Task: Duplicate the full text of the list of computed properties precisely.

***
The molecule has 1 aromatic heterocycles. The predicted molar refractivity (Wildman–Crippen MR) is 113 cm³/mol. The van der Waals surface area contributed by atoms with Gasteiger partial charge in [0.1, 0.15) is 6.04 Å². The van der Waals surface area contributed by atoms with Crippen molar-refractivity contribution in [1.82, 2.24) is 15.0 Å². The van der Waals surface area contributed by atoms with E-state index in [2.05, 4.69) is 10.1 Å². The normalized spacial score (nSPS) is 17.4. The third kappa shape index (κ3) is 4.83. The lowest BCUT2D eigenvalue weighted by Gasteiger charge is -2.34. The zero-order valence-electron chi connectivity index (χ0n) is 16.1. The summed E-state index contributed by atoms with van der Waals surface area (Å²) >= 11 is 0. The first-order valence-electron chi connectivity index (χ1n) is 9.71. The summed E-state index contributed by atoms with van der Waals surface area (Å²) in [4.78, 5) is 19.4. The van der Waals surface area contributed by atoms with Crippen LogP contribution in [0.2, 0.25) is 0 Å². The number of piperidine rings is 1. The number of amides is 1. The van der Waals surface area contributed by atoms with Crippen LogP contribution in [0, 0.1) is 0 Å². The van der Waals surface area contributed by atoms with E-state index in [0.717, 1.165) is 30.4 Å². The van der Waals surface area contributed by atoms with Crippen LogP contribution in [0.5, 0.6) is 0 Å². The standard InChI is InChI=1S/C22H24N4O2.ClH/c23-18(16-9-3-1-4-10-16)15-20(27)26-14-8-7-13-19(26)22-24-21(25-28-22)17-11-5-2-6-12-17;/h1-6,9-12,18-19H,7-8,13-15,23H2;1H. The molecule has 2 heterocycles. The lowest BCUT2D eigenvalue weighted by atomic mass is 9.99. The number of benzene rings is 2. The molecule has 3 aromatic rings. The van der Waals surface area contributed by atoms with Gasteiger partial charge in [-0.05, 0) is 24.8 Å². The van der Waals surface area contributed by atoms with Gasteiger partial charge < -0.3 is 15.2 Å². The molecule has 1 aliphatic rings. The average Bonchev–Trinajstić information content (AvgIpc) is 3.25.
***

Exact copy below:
The molecule has 1 aromatic heterocycles. The predicted molar refractivity (Wildman–Crippen MR) is 113 cm³/mol. The van der Waals surface area contributed by atoms with Gasteiger partial charge in [0.1, 0.15) is 6.04 Å². The van der Waals surface area contributed by atoms with Crippen molar-refractivity contribution in [1.82, 2.24) is 15.0 Å². The van der Waals surface area contributed by atoms with E-state index in [2.05, 4.69) is 10.1 Å². The normalized spacial score (nSPS) is 17.4. The third kappa shape index (κ3) is 4.83. The lowest BCUT2D eigenvalue weighted by Gasteiger charge is -2.34. The zero-order valence-electron chi connectivity index (χ0n) is 16.1. The summed E-state index contributed by atoms with van der Waals surface area (Å²) >= 11 is 0. The first-order valence-electron chi connectivity index (χ1n) is 9.71. The summed E-state index contributed by atoms with van der Waals surface area (Å²) in [4.78, 5) is 19.4. The van der Waals surface area contributed by atoms with Crippen LogP contribution in [0.2, 0.25) is 0 Å². The number of piperidine rings is 1. The number of amides is 1. The van der Waals surface area contributed by atoms with Crippen LogP contribution in [0, 0.1) is 0 Å². The van der Waals surface area contributed by atoms with E-state index in [0.717, 1.165) is 30.4 Å². The van der Waals surface area contributed by atoms with Crippen LogP contribution in [0.5, 0.6) is 0 Å². The standard InChI is InChI=1S/C22H24N4O2.ClH/c23-18(16-9-3-1-4-10-16)15-20(27)26-14-8-7-13-19(26)22-24-21(25-28-22)17-11-5-2-6-12-17;/h1-6,9-12,18-19H,7-8,13-15,23H2;1H. The molecule has 2 heterocycles. The lowest BCUT2D eigenvalue weighted by atomic mass is 9.99. The number of benzene rings is 2. The molecule has 3 aromatic rings. The van der Waals surface area contributed by atoms with Gasteiger partial charge in [-0.05, 0) is 24.8 Å². The van der Waals surface area contributed by atoms with Gasteiger partial charge < -0.3 is 15.2 Å². The molecule has 1 aliphatic rings. The average Bonchev–Trinajstić information content (AvgIpc) is 3.25.